Examining Effort–Reward Imbalance and Depressive Symptoms Among Turkish University Workers


KESER A., Li J., Siegrist J.

Workplace Health and Safety, vol.67, no.3, pp.131-136, 2019 (SCI-Expanded) identifier identifier identifier

  • Publication Type: Article / Article
  • Volume: 67 Issue: 3
  • Publication Date: 2019
  • Doi Number: 10.1177/2165079918807227
  • Journal Name: Workplace Health and Safety
  • Journal Indexes: Science Citation Index Expanded (SCI-EXPANDED), Social Sciences Citation Index (SSCI), Scopus
  • Page Numbers: pp.131-136
  • Keywords: effort-reward model, overcommitment, CES-D Scale, stress, work stress, JOB STRAIN, STRESS, HEALTH, MODEL
  • Bursa Uludag University Affiliated: Yes

Abstract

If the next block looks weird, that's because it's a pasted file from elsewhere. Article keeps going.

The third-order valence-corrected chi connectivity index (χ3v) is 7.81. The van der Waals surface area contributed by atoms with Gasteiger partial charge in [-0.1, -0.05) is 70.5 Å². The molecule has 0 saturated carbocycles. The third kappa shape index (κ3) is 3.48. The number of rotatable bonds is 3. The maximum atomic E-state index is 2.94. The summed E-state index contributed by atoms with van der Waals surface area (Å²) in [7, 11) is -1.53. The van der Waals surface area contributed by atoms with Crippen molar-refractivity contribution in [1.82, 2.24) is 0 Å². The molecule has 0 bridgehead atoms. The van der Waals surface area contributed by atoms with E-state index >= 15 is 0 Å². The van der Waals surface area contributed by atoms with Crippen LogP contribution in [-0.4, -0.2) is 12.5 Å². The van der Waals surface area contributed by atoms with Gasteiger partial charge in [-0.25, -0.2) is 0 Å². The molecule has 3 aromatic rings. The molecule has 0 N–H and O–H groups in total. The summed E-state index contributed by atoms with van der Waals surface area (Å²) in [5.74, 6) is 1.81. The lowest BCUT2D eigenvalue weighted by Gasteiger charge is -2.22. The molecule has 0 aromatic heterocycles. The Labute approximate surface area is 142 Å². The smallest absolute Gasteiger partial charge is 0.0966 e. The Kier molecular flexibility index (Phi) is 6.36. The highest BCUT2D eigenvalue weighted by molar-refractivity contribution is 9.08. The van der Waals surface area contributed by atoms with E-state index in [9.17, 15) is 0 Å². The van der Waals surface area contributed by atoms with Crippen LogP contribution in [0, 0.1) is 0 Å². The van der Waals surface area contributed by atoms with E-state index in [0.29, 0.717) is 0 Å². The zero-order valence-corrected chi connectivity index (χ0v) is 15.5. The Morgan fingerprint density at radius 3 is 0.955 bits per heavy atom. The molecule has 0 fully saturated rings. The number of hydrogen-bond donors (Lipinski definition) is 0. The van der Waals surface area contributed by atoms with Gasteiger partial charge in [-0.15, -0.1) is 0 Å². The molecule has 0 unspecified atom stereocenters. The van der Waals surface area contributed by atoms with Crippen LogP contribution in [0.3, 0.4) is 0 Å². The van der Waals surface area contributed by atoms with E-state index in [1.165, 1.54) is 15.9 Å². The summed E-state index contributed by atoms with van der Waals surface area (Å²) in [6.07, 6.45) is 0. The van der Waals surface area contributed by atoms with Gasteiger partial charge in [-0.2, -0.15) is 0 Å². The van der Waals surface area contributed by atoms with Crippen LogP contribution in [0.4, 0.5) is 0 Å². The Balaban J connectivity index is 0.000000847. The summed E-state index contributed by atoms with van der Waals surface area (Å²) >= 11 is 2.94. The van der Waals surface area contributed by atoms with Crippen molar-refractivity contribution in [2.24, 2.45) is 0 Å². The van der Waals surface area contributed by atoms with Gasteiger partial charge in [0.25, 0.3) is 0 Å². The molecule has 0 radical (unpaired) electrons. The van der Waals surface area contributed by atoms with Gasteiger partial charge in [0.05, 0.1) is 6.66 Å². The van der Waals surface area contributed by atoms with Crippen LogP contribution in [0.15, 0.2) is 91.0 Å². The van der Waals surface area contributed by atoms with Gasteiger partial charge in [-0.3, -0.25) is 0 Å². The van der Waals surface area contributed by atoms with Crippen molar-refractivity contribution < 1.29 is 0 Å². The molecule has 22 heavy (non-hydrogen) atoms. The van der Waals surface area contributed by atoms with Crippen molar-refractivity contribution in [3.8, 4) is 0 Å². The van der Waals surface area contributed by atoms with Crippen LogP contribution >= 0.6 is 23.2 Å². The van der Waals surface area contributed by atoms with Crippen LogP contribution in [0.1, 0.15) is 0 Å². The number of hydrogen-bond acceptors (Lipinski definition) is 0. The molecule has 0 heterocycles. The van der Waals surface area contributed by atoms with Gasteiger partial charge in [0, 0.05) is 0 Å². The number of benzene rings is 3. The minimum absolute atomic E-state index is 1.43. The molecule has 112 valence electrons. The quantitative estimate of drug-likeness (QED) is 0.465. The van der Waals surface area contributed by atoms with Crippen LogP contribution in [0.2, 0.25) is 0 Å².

© 2018 The Author(s).The body of research pertaining to work-related stress and health among Turkish workers is sparse. It was the aim of this study to test the feasibility of two work stress scales of the Turkish short version of the Effort–Reward Imbalance (ERI-SV) questionnaire among staff and faculty in an academic university setting. We also assessed and examined if work stress was associated with depressive symptoms, using Center for Epidemiological Studies–Depression (CES-D) scale. The two ERI-SV scales and the CES-D scale were distributed to 170 study subjects employed at a southern university in Turkey, in which 67% (n = 114/170) responded. We examined Cronbach’s alpha coefficients for the internal consistency of the two main work stress scales of the ERI-SV, and scale structural validity was assessed using exploratory factor analysis. Logistic regression was performed to test the hypothesis of associations of work stress with depressive symptoms. Cronbach’s alpha coefficients were.75 and.76 for the scales “Effort” and “Reward,” respectively. Two separate factors were extracted according to the theoretical assumption of the ERI model. Associations between ERI and depressive symptoms were significant (odds ratio [OR] = 3.80 for Effort–Reward [E-R] ratio with an increase per SD, and 7.39 for the high work stress group as defined by an E-R ratio > 1.0). This study provides evidence of the feasibility of the short version of the Turkish ERI questionnaire by pointing to a strong association of stressful work with depressive symptoms in this group of academic workers. Further psychometric properties of the ERI questionnaire are required before its wider application in research and practice.